Fast food market share 2017 in the USA and brand equity associations
Fast food restaurants revenue 2017 in the USA and semantic associations. Sources below

The table above shows the relationship between brands that have created many associations in the consumer’s semantic network surrounding fast food. Brands with more sales are also better connected in the network (see network connectedness as measured by weighted degree).

Market share is connected to higher mental availability

Having more connections between a brand (e.g. McDonald’s) and product topic (e.g. fast food) is and indicator for higher market share. When consumers are in the mood for food, they will more easily think of a brand with more associations and hence be more likely to eat there.

Higher mental availability and ease of purchase are the two keys to a higher market share. This relates to one of the few empirical laws in marketing, double jeopardy, coined by Byron Sharp (Sharp, 2010). In other words, the more paths lead to Rome, the more people will end up at the capital. But how does it “look like” in the consumer’s mind, let’s illustrate.  

Below you see the association network surrounding fast food. There are over 2000 words associated with over 400.000 connections with each other. When fast food is likely to make people think about McDonald’s, both words will be connected by a line. The 5 colors indicate clusters of similar associations. Download the full PDF file here (caution, will take a long time to draw all connections).

Fast food implicit association network in the usa
Click to enlarge - Implicit association network about fast food in the USA.

Market leaders acquire more implicit associations

Mental availability is determined by the quantity and quality of a brand’s associations. Higher brand equity emerges when many relevant connections are present

To visualize the difference between a market leader and a challenger, let’s visualize how many connections various brands have already created in the consumer’s mind and how strong they are. 

McDonalds Brand associations
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McDonalds – The market share leader with over 14,036 locations in the US (2017) shows a strong grip on the associations relevant in the fast food market.

Burger King Brand association network for fast food in the USA
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Burger-King – Closest competitor to McDonald’s with ca. 7,226 locations and has fewer associations than the market leader, but they are still very well connected in the fast food and restaurant foods semantic space.

Wahlburgers Brand association network for fast food in the USA
Click to enlarge

Wahlburgers – A small fast food chain with ca. 20 locations has significantly fewer connections. When you think of fast food and you don’t think of Wahlburgers,  this is why.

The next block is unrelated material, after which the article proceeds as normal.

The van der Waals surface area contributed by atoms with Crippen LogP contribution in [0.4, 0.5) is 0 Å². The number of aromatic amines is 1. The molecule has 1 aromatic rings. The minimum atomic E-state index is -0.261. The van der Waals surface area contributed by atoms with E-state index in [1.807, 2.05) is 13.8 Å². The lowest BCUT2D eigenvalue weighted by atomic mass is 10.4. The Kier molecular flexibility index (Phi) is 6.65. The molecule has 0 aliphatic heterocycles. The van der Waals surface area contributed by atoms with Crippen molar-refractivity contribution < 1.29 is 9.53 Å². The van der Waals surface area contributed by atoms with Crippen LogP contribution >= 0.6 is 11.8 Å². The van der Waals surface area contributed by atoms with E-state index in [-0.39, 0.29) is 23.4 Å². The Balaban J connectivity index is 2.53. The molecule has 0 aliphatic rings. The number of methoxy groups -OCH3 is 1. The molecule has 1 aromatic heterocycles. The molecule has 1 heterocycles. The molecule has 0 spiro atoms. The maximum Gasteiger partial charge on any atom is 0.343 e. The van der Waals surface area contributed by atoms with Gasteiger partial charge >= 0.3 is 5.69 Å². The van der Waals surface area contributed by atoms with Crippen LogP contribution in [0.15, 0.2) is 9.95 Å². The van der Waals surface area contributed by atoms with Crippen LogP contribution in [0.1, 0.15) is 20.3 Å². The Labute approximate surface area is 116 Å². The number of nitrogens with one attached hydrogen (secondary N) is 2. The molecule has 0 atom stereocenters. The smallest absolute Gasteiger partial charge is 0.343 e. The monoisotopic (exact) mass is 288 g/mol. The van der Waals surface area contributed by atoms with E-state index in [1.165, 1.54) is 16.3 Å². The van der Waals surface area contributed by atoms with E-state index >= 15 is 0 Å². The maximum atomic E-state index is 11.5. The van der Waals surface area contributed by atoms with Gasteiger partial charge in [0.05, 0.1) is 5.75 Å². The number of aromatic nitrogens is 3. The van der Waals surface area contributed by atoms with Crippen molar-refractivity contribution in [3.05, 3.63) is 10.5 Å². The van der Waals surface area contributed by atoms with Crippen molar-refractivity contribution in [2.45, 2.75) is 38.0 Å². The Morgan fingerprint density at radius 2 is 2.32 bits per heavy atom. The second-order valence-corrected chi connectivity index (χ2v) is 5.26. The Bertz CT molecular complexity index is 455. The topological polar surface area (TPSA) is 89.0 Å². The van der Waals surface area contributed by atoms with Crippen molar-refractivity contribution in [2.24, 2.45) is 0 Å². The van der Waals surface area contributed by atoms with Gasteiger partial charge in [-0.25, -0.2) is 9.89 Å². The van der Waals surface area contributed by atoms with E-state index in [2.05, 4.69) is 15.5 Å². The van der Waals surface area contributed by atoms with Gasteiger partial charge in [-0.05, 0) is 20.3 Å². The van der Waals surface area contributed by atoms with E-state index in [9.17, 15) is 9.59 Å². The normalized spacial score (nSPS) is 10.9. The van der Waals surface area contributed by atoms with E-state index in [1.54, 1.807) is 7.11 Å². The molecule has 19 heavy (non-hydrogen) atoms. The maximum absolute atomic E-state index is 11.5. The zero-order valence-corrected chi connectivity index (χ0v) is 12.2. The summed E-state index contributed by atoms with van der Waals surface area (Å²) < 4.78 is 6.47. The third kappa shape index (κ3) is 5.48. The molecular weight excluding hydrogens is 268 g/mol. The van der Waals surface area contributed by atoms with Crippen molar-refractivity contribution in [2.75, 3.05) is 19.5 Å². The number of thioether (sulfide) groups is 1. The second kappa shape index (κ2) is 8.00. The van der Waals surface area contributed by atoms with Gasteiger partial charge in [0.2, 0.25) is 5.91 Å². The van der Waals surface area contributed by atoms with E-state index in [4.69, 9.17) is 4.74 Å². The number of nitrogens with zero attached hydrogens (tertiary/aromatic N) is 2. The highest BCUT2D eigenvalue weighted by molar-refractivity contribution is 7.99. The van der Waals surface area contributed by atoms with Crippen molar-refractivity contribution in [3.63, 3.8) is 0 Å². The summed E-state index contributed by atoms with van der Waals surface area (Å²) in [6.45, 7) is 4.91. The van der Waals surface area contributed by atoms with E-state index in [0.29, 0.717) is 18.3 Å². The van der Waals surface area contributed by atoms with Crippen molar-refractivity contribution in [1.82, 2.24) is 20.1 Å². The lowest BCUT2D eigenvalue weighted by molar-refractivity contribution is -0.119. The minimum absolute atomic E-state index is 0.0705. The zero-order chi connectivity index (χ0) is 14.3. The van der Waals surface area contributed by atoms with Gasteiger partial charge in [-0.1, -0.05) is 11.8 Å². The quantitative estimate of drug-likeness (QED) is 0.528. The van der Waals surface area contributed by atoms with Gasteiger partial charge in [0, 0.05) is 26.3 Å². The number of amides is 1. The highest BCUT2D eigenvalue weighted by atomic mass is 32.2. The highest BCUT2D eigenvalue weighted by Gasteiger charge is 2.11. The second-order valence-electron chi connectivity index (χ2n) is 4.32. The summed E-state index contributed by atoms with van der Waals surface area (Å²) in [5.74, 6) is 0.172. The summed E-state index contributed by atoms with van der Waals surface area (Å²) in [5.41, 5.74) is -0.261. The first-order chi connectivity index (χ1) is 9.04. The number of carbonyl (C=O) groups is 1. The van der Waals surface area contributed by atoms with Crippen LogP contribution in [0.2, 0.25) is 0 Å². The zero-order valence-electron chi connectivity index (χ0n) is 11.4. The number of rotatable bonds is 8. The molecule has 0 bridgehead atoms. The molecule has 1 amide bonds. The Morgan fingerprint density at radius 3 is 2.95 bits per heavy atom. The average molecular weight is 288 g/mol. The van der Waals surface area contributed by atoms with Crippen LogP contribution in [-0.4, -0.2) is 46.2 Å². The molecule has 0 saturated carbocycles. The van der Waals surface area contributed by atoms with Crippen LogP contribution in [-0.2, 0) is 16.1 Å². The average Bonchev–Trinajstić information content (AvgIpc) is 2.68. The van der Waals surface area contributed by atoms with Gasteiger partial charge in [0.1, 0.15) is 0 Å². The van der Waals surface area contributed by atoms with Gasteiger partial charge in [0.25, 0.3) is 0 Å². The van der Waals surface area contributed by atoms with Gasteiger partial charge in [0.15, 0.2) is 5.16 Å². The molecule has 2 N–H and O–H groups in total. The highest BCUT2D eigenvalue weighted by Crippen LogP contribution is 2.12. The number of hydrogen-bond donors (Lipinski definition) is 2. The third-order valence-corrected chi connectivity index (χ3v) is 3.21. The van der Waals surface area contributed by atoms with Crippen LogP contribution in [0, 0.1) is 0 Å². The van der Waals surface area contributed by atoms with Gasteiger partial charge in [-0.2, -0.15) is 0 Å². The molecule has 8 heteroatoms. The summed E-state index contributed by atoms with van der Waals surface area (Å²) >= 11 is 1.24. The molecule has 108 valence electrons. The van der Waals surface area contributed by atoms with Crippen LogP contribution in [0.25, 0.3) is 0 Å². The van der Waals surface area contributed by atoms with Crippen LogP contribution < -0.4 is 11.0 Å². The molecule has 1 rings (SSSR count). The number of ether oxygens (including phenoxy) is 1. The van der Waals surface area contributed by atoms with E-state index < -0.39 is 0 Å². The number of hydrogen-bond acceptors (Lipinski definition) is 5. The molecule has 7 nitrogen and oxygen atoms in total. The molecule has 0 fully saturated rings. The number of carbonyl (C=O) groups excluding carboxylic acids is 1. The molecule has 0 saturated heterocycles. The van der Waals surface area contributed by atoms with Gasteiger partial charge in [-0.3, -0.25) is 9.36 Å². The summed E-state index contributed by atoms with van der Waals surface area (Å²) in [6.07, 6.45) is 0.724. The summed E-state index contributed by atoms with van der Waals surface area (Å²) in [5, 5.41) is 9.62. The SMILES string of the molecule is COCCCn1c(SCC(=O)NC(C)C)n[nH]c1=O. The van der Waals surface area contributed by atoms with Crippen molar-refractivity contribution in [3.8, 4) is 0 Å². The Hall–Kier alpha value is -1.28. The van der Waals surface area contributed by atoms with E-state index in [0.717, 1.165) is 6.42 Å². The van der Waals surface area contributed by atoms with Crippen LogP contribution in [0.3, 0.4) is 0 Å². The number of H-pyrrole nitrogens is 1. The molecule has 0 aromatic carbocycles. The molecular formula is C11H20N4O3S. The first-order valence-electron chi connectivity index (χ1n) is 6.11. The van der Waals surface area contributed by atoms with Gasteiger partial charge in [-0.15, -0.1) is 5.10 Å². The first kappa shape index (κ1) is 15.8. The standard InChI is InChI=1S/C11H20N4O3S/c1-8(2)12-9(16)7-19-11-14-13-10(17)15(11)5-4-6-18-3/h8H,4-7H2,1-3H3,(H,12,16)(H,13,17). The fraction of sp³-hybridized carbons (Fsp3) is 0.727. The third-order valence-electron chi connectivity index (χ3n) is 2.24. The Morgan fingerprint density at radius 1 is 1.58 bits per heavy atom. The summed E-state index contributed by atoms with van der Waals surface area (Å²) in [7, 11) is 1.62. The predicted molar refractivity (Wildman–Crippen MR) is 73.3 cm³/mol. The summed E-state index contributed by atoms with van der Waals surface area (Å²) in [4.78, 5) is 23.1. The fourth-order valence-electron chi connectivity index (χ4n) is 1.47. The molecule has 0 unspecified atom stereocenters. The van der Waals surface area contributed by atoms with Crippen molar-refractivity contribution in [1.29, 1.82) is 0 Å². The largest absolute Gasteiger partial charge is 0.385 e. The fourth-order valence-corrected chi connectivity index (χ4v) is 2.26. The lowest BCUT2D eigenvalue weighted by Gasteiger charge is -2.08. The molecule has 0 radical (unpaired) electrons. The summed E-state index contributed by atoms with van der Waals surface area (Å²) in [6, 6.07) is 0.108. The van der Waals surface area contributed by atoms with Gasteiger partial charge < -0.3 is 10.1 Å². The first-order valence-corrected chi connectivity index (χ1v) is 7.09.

Keep in mind that for a challenger, the ease of purchase is also significantly lower. With only around 20 locations in the US, even if you think of them, you won’t be able to eat there easily.

Brand equity tracking of key associations

Tracking of McDonalds, Burger King and Wahlburger Associations
Click to enlarge - Tracking of McDonalds, Burger King and Wahlburger Associations

The association networks provide a snapshot of a brand’s position in the consumer’s mind. Tracking of brand relevant associations enables brand managers to check how effectively marketing campaigns impact the mind share in consumers. 

Above you see the association of three brands with “food”, a key association to have in this space.

The three brands appear quite stable, but Wahlburgers is gaining momentum in the latest period (July 2020).

So what can you do to improve your own brand associations? Creating great marketing and putting it out there! 

Conclusion 1 - why to get into the consumer's head

More associations lead to stronger mental availability and mental availability is strongly related to market share (Sharp, 2010). Because the stronger the brand association network in consumer’s memory is, the greater the probability that the brand will be the chosen and purchased without further deliberate considerations in the buying situation. 

In this article, we have demonstrated how three fast food brands (McDonald’s, Burger King and Wahlburgers) show a clear relationship between mental availability, as measured by acquired associations and market share. The bigger the brand, the more associations they have claimed.

Conclusion 2 - how to get into the consumer's head

By enriching and refreshing the brand association network using brand communication, marketers are able to enhance the number of consumers who think of a certain brand (quantity) and the number of times each potential buyer thinks of that brand as the only purchase option (quality). Indeed, that is the power of neuromarketing-based brand communication. What we recommend to do is:

1.) Know which associations drive market share in your category.

2.) Track the associations your brand has and wants to capture.

3.) Create marketing that targets the relevant associations to increase mental and market share. 

Do you want us to support you in that process? Then schedule a call via this link or send us an email contact@neuro-flash.com

Alternatively, read our case study with Volkswagen to see the neuromarketing ai approach in action, leading to a doubling of brand consideration and up to 417% more engagement. Click here to read the VW case.